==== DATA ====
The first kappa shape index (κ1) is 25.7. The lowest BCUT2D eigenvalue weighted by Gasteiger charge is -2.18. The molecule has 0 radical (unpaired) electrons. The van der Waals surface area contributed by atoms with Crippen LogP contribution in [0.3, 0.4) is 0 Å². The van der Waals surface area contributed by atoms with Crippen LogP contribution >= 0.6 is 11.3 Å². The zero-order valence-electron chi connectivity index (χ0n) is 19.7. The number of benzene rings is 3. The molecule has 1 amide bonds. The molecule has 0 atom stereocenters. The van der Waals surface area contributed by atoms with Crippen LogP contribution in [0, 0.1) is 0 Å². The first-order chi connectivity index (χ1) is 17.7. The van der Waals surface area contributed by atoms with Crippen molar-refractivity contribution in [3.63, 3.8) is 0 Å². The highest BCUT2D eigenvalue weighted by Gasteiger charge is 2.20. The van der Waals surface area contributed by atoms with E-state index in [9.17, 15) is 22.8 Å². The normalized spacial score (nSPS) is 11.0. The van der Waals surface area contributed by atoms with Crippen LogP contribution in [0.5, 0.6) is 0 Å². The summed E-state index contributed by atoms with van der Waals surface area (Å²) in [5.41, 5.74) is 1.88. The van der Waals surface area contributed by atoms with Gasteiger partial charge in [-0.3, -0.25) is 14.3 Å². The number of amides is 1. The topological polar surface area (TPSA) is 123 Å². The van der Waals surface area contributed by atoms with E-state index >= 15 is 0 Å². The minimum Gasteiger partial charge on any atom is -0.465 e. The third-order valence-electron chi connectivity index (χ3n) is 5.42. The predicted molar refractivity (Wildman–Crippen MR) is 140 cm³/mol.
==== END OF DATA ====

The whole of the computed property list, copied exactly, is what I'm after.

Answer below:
The first kappa shape index (κ1) is 25.7. The lowest BCUT2D eigenvalue weighted by Gasteiger charge is -2.18. The molecule has 0 radical (unpaired) electrons. The van der Waals surface area contributed by atoms with Crippen LogP contribution in [0.3, 0.4) is 0 Å². The van der Waals surface area contributed by atoms with Crippen LogP contribution >= 0.6 is 11.3 Å². The zero-order valence-electron chi connectivity index (χ0n) is 19.7. The number of benzene rings is 3. The molecule has 1 amide bonds. The molecule has 0 atom stereocenters. The van der Waals surface area contributed by atoms with Crippen LogP contribution in [0, 0.1) is 0 Å². The first-order chi connectivity index (χ1) is 17.7. The van der Waals surface area contributed by atoms with Crippen molar-refractivity contribution in [3.63, 3.8) is 0 Å². The highest BCUT2D eigenvalue weighted by Gasteiger charge is 2.20. The van der Waals surface area contributed by atoms with E-state index in [9.17, 15) is 22.8 Å². The normalized spacial score (nSPS) is 11.0. The van der Waals surface area contributed by atoms with Crippen LogP contribution in [0.5, 0.6) is 0 Å². The summed E-state index contributed by atoms with van der Waals surface area (Å²) in [5.41, 5.74) is 1.88. The van der Waals surface area contributed by atoms with Gasteiger partial charge in [-0.3, -0.25) is 14.3 Å². The number of amides is 1. The topological polar surface area (TPSA) is 123 Å². The van der Waals surface area contributed by atoms with E-state index >= 15 is 0 Å². The minimum Gasteiger partial charge on any atom is -0.465 e. The third-order valence-electron chi connectivity index (χ3n) is 5.42. The predicted molar refractivity (Wildman–Crippen MR) is 140 cm³/mol.